Interim Injunction possible even before the European Patent granted
The UK Courts have decided that they have jurisdiction to grant an interim injunction, restraining an infringer, before a European Patent has granted, in the specific circumstances where the Appeal Board of the EPO had held that a patent should be granted, but the formal procedure for grant had not yet been completed.
Novartis manufactures a prescription-only pharmaceutical called Fingolimod which is used to treat a form of multiple sclerosis and is marketed in the UK under the brand name GILENYA. GILENYA was launched in the UK in 2011, and Novartis took action against generic manufacturers who had all received marketing authorisation for their generic version of Fingolimod, and some of them were ready to enter the market.
Novartis applied for an injunction to prevent that from happening, relying on an EPO divisional application that was filed on 16 July 2015, and published on 30 December 2016. The EPO’s Examining Division initially refused to grant the patent for lack of novelty, and issued its formal decision on 19 December 2020. Novartis immediately appealed to the EPO’s Technical Board of Appeal (TBA), and that appeal was heard in February 2022. At the end of the hearing, the TBA announced its decision that the patent should in fact be granted, but several formal procedures had to be gone through before the EPO issued the patent. In fact, it had to be remitted back to the Examining Division, and the description adapted to the allowed claims. Formal grant was not expected to occur before mid-June 2022.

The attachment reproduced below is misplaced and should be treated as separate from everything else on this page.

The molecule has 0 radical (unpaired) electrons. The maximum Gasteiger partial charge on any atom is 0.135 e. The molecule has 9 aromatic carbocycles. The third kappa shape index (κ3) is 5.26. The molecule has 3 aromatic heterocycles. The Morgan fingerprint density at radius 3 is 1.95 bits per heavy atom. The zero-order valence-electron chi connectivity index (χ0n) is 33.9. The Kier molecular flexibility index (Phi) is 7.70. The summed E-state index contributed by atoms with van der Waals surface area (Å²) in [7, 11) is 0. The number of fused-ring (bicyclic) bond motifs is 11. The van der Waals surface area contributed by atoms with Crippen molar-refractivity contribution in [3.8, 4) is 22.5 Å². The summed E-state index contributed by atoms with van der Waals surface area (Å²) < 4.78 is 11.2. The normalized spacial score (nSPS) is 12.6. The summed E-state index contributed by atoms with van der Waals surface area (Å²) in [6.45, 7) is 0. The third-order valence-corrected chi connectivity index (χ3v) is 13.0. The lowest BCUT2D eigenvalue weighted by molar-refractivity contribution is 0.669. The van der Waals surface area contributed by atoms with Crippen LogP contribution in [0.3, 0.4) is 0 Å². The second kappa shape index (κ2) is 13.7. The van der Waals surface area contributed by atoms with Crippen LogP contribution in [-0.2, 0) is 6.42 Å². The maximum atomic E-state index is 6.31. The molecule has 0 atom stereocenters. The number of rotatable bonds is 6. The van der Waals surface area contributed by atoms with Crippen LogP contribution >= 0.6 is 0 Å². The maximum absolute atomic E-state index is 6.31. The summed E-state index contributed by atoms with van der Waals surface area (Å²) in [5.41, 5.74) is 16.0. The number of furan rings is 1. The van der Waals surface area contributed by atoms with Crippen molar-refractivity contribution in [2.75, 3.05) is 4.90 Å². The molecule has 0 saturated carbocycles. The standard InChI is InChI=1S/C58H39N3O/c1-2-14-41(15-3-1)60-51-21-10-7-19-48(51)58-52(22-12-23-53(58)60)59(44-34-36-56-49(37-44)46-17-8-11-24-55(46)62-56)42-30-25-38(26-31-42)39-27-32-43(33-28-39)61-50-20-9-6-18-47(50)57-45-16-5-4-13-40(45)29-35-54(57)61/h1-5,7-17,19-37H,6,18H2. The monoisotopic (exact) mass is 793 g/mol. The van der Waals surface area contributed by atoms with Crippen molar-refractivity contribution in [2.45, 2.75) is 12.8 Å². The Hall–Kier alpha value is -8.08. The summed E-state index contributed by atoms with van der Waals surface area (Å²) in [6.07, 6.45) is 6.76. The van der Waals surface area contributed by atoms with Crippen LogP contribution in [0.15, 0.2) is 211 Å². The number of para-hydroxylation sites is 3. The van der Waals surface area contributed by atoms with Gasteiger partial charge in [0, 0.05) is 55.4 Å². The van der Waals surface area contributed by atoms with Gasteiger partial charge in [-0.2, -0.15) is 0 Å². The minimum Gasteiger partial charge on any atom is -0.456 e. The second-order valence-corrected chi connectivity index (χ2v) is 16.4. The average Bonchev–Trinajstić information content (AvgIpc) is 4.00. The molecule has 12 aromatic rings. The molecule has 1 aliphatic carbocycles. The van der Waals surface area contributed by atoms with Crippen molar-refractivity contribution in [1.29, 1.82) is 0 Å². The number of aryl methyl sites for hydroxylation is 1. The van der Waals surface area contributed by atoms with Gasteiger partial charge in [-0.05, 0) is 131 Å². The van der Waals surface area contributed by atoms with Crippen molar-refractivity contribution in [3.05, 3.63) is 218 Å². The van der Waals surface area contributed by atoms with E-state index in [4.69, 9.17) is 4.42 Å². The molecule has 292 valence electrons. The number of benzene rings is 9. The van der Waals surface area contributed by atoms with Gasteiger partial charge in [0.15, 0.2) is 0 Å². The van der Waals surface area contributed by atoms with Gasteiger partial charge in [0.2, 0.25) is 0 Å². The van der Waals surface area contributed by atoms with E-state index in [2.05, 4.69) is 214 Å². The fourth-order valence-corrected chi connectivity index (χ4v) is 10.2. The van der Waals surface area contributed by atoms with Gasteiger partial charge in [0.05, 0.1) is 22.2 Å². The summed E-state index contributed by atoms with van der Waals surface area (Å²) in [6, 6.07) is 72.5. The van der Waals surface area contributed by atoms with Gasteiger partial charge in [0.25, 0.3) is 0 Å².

The judge had to decide whether he had the authority to grant an interim injunction. In this case he decided that he did, and that the law allowed him to grant Novartis the relief that they were seeking, at least in principle. However, the judge actually refused to grant an injunction, mainly because of the reason that it would be very difficult to quantify the damages for each of the individual defendants. Thus, although the judge in principle had the power to grant an injunction, he decided in these particular circumstances that an interim injunction would be refused.
The defendants had argued that issuing an injunction would open the floodgates to claims for interim relief pre-grant. The judge, however, rejected this, because of the unusual circumstances of this case. The main factor here was certainty that the patent would be granted, and as to its scope. It is relatively unlikely that these circumstances will occur often. However, the case is notable for the fact that the judge, in principle, decided that he could issue an injunction, even pre-grant: one of the main deciding factors here was the fact that the exact scope of the patent was fixed.